How to Use Stinger

How to Use Stinger

It’s not a substitute for full antivirus protection, but an specialized tool to assist administrators and users when dealing with infected system. Stinger uses next-generation scan technology, such as rootkit scanning, and scan performance optimizations.

McAfee Stinger now finds and eliminates GameOver Zeus and CryptoLocker.

How do you use Stinger?
  • When prompted, choose to save the file to a convenient place in your hard disk, such as the Desktop folder.
  • Once the download is complete, browse to the folder which comprises the downloaded Stinger document, and execute it. If necessary, click the”Customize my scan” link to include additional drives/directories to your scan.
  • Stinger has the capability to scan goals of Rootkits, which isn’t allowed by default.
  • Click on the Scan button to begin scanning the specified drives/directories.
  • By default, Stinger will repair any infected files that it finds.
  • Stinger Requires GTI File Reputation and conducts network heuristics at Moderate level . If you choose”High” or”Very High,” McAfee Labs recommends that you set the”On threat detection” activity to”Report” only for the first scan.

    To Find out More about GTI File Reputation visit the following KB articles

    KB 53735 – FAQs for International Threat Intelligence File Reputation

    KB 60224 – The best way to verify that GTI File Reputation is set up properly

    KB 65525 – Identification of generically found malware (International Threat Intelligence detections)

  • Often Asked Questions

    Q: I understand I have a virus, but Stinger did not detect one.Read here At our site Why is this?
    A: Stinger isn’t a substitute for an entire anti virus scanner. It’s just designed to find and remove certain threats.

    Q: Stinger discovered a virus it couldn’t fix. What’s this?
    A: This is most likely because of Windows System Restore performance using a lock on the infected file. Windows/XP/Vista/7 consumers must disable system restore before scanning.

    Q: Where is the scanning log stored and how do I see them?
    Within Stinger, browse to the log TAB along with the logs are all displayed as list of time stamp, clicking on the log file name opens the file from the HTML format.

    Q: How Which would be the Quarantine files stored?

    This list does not comprise the results of running a scan.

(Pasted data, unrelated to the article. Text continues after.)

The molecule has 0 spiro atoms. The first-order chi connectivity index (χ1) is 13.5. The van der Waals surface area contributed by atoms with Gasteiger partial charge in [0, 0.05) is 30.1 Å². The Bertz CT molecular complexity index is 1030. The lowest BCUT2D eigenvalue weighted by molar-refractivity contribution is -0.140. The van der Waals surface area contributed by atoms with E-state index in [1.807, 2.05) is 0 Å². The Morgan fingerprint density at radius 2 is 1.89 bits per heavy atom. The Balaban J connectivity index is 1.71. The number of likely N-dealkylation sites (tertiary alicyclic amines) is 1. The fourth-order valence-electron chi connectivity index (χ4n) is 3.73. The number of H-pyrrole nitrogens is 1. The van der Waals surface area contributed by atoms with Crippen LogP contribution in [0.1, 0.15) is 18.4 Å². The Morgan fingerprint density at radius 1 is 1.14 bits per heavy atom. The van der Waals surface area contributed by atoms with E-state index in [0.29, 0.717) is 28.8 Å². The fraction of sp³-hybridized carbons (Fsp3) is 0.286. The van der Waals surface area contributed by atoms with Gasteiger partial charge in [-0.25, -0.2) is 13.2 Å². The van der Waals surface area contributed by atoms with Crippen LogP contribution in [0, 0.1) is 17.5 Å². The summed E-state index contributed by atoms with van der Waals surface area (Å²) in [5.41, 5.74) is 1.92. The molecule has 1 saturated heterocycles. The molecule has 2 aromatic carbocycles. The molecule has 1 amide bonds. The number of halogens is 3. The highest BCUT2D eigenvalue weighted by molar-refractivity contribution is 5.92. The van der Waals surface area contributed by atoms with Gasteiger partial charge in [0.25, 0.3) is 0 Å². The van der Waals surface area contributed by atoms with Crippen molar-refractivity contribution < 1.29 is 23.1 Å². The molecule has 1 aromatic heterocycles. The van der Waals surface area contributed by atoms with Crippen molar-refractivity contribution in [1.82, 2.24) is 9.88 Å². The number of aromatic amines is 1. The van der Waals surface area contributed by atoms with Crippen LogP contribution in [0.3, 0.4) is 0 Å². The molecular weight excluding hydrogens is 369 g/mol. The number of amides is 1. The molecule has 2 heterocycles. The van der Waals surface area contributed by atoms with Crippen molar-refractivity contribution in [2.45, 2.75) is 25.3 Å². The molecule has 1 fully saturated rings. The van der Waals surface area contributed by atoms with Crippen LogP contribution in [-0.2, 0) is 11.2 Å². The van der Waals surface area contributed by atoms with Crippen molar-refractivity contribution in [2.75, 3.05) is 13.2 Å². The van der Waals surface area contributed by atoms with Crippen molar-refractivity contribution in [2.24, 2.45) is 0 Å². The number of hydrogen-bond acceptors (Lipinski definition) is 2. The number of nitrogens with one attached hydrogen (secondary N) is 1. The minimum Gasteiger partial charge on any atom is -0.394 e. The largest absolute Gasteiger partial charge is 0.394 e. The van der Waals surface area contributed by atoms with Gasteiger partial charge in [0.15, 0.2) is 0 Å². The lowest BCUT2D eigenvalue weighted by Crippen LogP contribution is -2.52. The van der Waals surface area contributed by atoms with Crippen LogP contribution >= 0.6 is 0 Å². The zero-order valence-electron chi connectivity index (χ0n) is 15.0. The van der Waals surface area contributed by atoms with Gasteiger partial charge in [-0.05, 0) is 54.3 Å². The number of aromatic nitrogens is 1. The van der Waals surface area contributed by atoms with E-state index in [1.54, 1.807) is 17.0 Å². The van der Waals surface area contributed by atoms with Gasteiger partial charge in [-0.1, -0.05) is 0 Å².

Q: Why Are there some command-line parameters accessible when conducting Stinger?
    A: Yes, even the command-line parameters have been exhibited by going to the help menu inside Stinger.

    Q: I conducted Stinger and finally have a Stinger.opt file, what’s that?
    A: When Stinger conducts it generates the Stinger.opt record which saves the current Stinger configuration. After you operate Stinger the next time, your previous configuration is employed provided that the Stinger.opt document is in the identical directory as Stinger.

    Is this expected behavior?
    A: as soon as the Rootkit scanning alternative is chosen within Stinger tastes — VSCore documents (mfehidk.sys & mferkdet.sys) on a McAfee endpoint will be upgraded to 15.x. These documents are set up only if newer than what’s on the machine and is needed to scan for the current generation of newer rootkits. In case the rootkit scanning option is disabled inside Stinger — that the VSCore upgrade will not occur.

    Q: How Can Stinger perform rootkit scanning when installed via ePO?
    A: We have disabled rootkit scanning in the Stinger-ePO bundle to restrict the vehicle upgrade of VSCore parts once an admin deploys Stinger to tens of thousands of machines. To Allow rootkit scanning in ePO style, please utilize the following parameters while checking in the Stinger package in ePO:

    –reportpath=%temp% –rootkit

    For detailed directions, please refer to KB 77981

    Q: What versions of Windows are backed by Stinger?
    Additionally, Stinger demands the machine to have Internet Explorer 8 or above.

    Q: Which are the requirements for Stinger to do in a Win PE environment?
    A: While creating a custom Windows PE picture, add support to HTML Application parts utilizing the instructions supplied within this walkthrough.

    Q: How How do I get assistance for Stinger?
    A: Stinger isn’t a supported program. McAfee Labs makes no guarantees about this item.

    Q: How How do I add custom detections into Stinger?
    A: Stinger gets the choice where a user can input upto 1000 MD5 hashes as a custom blacklist. Throughout a system scan, if any files match the custom blacklisted hashes – the files will get deleted and noticed. This feature is provided to help power users who have isolated an malware sample(s) that no detection can be found yet from the DAT files or GTI File Reputation. To leverage this attribute:

    1. In the Stinger interface goto the Advanced –> Blacklist tab.
    2. Input MD5 hashes to be detected either through the Enter Hash button or click the Load hash List button to point to a text file containing MD5 hashes to be included in the scan. SHA1, SHA 256 or other hash types are jobless.
    3. During a scan, files that match the hash will have a detection name of Stinger! . Complete dat fix is used on the found file.
    4. Files which are digitally signed with a valid certification or people hashes which are marked as blank from GTI File Reputation won’t be detected as part of the customized blacklist. This is a security feature to prevent customers from accidentally deleting files.

    Q: How can run Stinger with no Real Protect component becoming installed?
    A: The Stinger-ePO bundle doesn’t execute Real Protect. In order to run Stinger with no Real Protect getting installed, execute Stinger.exe –ePO